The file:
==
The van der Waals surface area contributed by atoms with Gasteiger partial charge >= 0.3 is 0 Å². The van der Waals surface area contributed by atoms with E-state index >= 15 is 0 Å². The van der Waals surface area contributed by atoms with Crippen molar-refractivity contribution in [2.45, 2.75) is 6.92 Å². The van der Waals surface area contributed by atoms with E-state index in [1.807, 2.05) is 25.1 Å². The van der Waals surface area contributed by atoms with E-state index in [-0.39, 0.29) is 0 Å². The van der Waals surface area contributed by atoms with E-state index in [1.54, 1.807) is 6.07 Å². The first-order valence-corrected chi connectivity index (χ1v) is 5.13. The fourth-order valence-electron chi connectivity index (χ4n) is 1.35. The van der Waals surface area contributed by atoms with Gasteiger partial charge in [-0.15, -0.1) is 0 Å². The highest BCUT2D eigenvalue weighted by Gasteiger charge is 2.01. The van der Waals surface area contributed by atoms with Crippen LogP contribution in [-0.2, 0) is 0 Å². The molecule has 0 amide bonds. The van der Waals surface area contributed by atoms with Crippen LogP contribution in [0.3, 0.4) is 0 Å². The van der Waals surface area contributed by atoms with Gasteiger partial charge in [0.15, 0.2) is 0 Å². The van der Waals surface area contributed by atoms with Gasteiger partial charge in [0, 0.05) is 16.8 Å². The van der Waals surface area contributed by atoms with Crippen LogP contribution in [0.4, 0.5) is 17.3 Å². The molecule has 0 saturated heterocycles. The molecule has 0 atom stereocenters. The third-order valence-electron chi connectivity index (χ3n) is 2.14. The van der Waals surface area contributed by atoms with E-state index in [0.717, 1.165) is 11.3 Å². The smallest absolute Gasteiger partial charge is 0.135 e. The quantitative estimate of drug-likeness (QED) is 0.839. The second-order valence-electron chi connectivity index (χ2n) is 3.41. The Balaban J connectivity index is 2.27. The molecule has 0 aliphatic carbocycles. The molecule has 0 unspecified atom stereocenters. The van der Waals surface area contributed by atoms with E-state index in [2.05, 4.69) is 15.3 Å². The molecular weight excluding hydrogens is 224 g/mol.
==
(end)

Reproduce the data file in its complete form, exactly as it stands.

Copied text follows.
The van der Waals surface area contributed by atoms with Gasteiger partial charge >= 0.3 is 0 Å². The van der Waals surface area contributed by atoms with E-state index >= 15 is 0 Å². The van der Waals surface area contributed by atoms with Crippen molar-refractivity contribution in [2.45, 2.75) is 6.92 Å². The van der Waals surface area contributed by atoms with E-state index in [1.807, 2.05) is 25.1 Å². The van der Waals surface area contributed by atoms with E-state index in [-0.39, 0.29) is 0 Å². The van der Waals surface area contributed by atoms with E-state index in [1.54, 1.807) is 6.07 Å². The first-order valence-corrected chi connectivity index (χ1v) is 5.13. The fourth-order valence-electron chi connectivity index (χ4n) is 1.35. The van der Waals surface area contributed by atoms with Gasteiger partial charge in [-0.15, -0.1) is 0 Å². The highest BCUT2D eigenvalue weighted by Gasteiger charge is 2.01. The van der Waals surface area contributed by atoms with Crippen LogP contribution in [-0.2, 0) is 0 Å². The molecule has 0 amide bonds. The van der Waals surface area contributed by atoms with Crippen LogP contribution in [0.3, 0.4) is 0 Å². The van der Waals surface area contributed by atoms with Gasteiger partial charge in [0.15, 0.2) is 0 Å². The van der Waals surface area contributed by atoms with Gasteiger partial charge in [0, 0.05) is 16.8 Å². The van der Waals surface area contributed by atoms with Crippen LogP contribution in [0.4, 0.5) is 17.3 Å². The molecule has 0 saturated heterocycles. The molecule has 0 atom stereocenters. The third-order valence-electron chi connectivity index (χ3n) is 2.14. The van der Waals surface area contributed by atoms with E-state index in [0.717, 1.165) is 11.3 Å². The smallest absolute Gasteiger partial charge is 0.135 e. The quantitative estimate of drug-likeness (QED) is 0.839. The second-order valence-electron chi connectivity index (χ2n) is 3.41. The Balaban J connectivity index is 2.27. The molecule has 0 aliphatic carbocycles. The molecule has 0 unspecified atom stereocenters. The van der Waals surface area contributed by atoms with E-state index in [2.05, 4.69) is 15.3 Å². The molecular weight excluding hydrogens is 224 g/mol.